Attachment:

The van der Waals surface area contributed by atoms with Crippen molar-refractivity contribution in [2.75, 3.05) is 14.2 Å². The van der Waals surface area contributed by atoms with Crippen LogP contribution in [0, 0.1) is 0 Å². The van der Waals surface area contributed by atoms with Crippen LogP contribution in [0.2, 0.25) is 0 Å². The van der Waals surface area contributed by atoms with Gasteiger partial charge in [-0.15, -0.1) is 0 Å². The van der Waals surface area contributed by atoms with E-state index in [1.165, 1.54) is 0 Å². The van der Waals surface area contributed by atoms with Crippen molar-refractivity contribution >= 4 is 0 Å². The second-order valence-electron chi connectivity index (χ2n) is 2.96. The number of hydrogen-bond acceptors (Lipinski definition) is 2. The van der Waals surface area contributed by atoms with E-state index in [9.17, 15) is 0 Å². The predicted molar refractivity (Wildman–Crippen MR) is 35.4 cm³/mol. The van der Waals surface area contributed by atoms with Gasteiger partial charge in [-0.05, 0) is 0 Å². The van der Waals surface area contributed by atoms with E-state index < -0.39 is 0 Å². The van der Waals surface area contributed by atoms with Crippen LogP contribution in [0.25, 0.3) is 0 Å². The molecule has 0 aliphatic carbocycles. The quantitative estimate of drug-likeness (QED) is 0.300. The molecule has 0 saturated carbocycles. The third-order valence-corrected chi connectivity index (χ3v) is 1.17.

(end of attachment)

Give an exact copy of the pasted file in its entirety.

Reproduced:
The van der Waals surface area contributed by atoms with Crippen molar-refractivity contribution in [2.75, 3.05) is 14.2 Å². The van der Waals surface area contributed by atoms with Crippen LogP contribution in [0, 0.1) is 0 Å². The van der Waals surface area contributed by atoms with Crippen LogP contribution in [0.2, 0.25) is 0 Å². The van der Waals surface area contributed by atoms with Gasteiger partial charge in [-0.15, -0.1) is 0 Å². The van der Waals surface area contributed by atoms with E-state index in [1.165, 1.54) is 0 Å². The van der Waals surface area contributed by atoms with Crippen molar-refractivity contribution >= 4 is 0 Å². The second-order valence-electron chi connectivity index (χ2n) is 2.96. The number of hydrogen-bond acceptors (Lipinski definition) is 2. The van der Waals surface area contributed by atoms with E-state index in [9.17, 15) is 0 Å². The predicted molar refractivity (Wildman–Crippen MR) is 35.4 cm³/mol. The van der Waals surface area contributed by atoms with Gasteiger partial charge in [-0.05, 0) is 0 Å². The van der Waals surface area contributed by atoms with E-state index < -0.39 is 0 Å². The van der Waals surface area contributed by atoms with Crippen LogP contribution in [0.25, 0.3) is 0 Å². The molecule has 0 aliphatic carbocycles. The quantitative estimate of drug-likeness (QED) is 0.300. The molecule has 0 saturated carbocycles. The third-order valence-corrected chi connectivity index (χ3v) is 1.17.